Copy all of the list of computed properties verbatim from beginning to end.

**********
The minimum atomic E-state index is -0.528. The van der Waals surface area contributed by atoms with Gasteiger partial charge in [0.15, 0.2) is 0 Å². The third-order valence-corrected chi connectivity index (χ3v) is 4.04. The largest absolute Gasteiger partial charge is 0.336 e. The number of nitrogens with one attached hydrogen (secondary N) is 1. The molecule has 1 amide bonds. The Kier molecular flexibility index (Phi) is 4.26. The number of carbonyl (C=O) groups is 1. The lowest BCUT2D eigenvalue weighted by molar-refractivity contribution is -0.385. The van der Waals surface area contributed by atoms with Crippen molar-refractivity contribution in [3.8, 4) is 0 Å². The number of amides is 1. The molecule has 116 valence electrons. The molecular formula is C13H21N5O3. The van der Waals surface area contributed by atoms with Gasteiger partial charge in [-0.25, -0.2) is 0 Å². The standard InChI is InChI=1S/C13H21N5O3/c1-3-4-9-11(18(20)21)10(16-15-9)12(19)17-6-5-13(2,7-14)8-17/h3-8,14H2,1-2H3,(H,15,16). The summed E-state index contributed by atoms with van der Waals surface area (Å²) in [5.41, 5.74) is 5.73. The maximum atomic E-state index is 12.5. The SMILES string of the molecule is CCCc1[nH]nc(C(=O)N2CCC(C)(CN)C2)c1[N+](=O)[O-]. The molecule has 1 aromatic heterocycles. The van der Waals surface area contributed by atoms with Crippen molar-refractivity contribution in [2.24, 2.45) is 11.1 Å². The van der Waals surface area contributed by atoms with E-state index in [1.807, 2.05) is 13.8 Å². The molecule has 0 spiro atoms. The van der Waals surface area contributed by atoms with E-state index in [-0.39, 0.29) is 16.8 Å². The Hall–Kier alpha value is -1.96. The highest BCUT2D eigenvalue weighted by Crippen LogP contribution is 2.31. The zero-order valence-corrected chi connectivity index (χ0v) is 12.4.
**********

The minimum atomic E-state index is -0.528. The van der Waals surface area contributed by atoms with Gasteiger partial charge in [0.15, 0.2) is 0 Å². The third-order valence-corrected chi connectivity index (χ3v) is 4.04. The largest absolute Gasteiger partial charge is 0.336 e. The number of nitrogens with one attached hydrogen (secondary N) is 1. The molecule has 1 amide bonds. The Kier molecular flexibility index (Phi) is 4.26. The number of carbonyl (C=O) groups is 1. The lowest BCUT2D eigenvalue weighted by molar-refractivity contribution is -0.385. The van der Waals surface area contributed by atoms with Crippen molar-refractivity contribution in [3.8, 4) is 0 Å². The number of amides is 1. The molecule has 116 valence electrons. The molecular formula is C13H21N5O3. The van der Waals surface area contributed by atoms with Gasteiger partial charge in [-0.25, -0.2) is 0 Å². The standard InChI is InChI=1S/C13H21N5O3/c1-3-4-9-11(18(20)21)10(16-15-9)12(19)17-6-5-13(2,7-14)8-17/h3-8,14H2,1-2H3,(H,15,16). The summed E-state index contributed by atoms with van der Waals surface area (Å²) in [5.41, 5.74) is 5.73. The maximum atomic E-state index is 12.5. The SMILES string of the molecule is CCCc1[nH]nc(C(=O)N2CCC(C)(CN)C2)c1[N+](=O)[O-]. The molecule has 1 aromatic heterocycles. The van der Waals surface area contributed by atoms with Crippen molar-refractivity contribution in [2.24, 2.45) is 11.1 Å². The van der Waals surface area contributed by atoms with E-state index in [1.807, 2.05) is 13.8 Å². The molecule has 0 spiro atoms. The van der Waals surface area contributed by atoms with E-state index in [-0.39, 0.29) is 16.8 Å². The Hall–Kier alpha value is -1.96. The highest BCUT2D eigenvalue weighted by Crippen LogP contribution is 2.31. The zero-order valence-corrected chi connectivity index (χ0v) is 12.4.